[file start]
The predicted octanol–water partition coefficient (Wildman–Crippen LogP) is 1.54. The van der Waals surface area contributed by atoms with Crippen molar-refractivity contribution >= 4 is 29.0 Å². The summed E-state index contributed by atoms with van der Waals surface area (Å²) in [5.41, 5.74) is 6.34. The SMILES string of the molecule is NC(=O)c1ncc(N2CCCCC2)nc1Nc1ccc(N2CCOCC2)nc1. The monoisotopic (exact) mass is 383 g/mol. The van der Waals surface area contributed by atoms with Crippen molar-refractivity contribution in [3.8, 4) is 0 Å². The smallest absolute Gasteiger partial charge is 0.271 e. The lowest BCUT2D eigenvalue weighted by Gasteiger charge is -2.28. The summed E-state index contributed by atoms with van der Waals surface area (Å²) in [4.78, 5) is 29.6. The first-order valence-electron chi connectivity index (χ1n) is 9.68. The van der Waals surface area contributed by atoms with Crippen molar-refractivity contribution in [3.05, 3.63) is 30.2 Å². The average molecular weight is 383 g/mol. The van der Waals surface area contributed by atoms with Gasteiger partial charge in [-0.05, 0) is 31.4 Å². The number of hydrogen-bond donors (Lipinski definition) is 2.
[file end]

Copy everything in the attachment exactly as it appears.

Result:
The predicted octanol–water partition coefficient (Wildman–Crippen LogP) is 1.54. The van der Waals surface area contributed by atoms with Crippen molar-refractivity contribution >= 4 is 29.0 Å². The summed E-state index contributed by atoms with van der Waals surface area (Å²) in [5.41, 5.74) is 6.34. The SMILES string of the molecule is NC(=O)c1ncc(N2CCCCC2)nc1Nc1ccc(N2CCOCC2)nc1. The monoisotopic (exact) mass is 383 g/mol. The van der Waals surface area contributed by atoms with Crippen molar-refractivity contribution in [3.8, 4) is 0 Å². The smallest absolute Gasteiger partial charge is 0.271 e. The lowest BCUT2D eigenvalue weighted by Gasteiger charge is -2.28. The summed E-state index contributed by atoms with van der Waals surface area (Å²) in [4.78, 5) is 29.6. The first-order valence-electron chi connectivity index (χ1n) is 9.68. The van der Waals surface area contributed by atoms with Crippen molar-refractivity contribution in [3.05, 3.63) is 30.2 Å². The average molecular weight is 383 g/mol. The van der Waals surface area contributed by atoms with Gasteiger partial charge in [-0.05, 0) is 31.4 Å². The number of hydrogen-bond donors (Lipinski definition) is 2.